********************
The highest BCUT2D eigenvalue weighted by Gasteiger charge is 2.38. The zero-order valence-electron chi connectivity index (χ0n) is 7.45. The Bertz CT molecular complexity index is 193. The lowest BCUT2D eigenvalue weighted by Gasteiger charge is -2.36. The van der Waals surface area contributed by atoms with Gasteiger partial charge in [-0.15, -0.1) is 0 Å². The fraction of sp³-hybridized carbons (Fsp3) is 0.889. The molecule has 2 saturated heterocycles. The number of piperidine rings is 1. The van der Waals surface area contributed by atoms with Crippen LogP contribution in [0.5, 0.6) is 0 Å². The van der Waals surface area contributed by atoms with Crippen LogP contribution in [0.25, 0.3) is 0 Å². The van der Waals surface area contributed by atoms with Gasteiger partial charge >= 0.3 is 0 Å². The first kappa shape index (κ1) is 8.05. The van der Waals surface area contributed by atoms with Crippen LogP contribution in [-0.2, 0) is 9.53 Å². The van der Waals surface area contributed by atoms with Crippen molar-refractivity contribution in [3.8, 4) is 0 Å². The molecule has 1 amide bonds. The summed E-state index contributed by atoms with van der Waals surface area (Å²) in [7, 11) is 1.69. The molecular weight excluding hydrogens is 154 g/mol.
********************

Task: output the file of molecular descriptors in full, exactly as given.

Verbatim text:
The highest BCUT2D eigenvalue weighted by Gasteiger charge is 2.38. The zero-order valence-electron chi connectivity index (χ0n) is 7.45. The Bertz CT molecular complexity index is 193. The lowest BCUT2D eigenvalue weighted by Gasteiger charge is -2.36. The van der Waals surface area contributed by atoms with Gasteiger partial charge in [-0.15, -0.1) is 0 Å². The fraction of sp³-hybridized carbons (Fsp3) is 0.889. The molecule has 2 saturated heterocycles. The number of piperidine rings is 1. The van der Waals surface area contributed by atoms with Crippen LogP contribution in [0.5, 0.6) is 0 Å². The van der Waals surface area contributed by atoms with Crippen LogP contribution in [0.25, 0.3) is 0 Å². The van der Waals surface area contributed by atoms with Gasteiger partial charge >= 0.3 is 0 Å². The first kappa shape index (κ1) is 8.05. The van der Waals surface area contributed by atoms with Crippen LogP contribution in [-0.2, 0) is 9.53 Å². The van der Waals surface area contributed by atoms with Crippen molar-refractivity contribution in [3.8, 4) is 0 Å². The molecule has 1 amide bonds. The summed E-state index contributed by atoms with van der Waals surface area (Å²) in [7, 11) is 1.69. The molecular weight excluding hydrogens is 154 g/mol.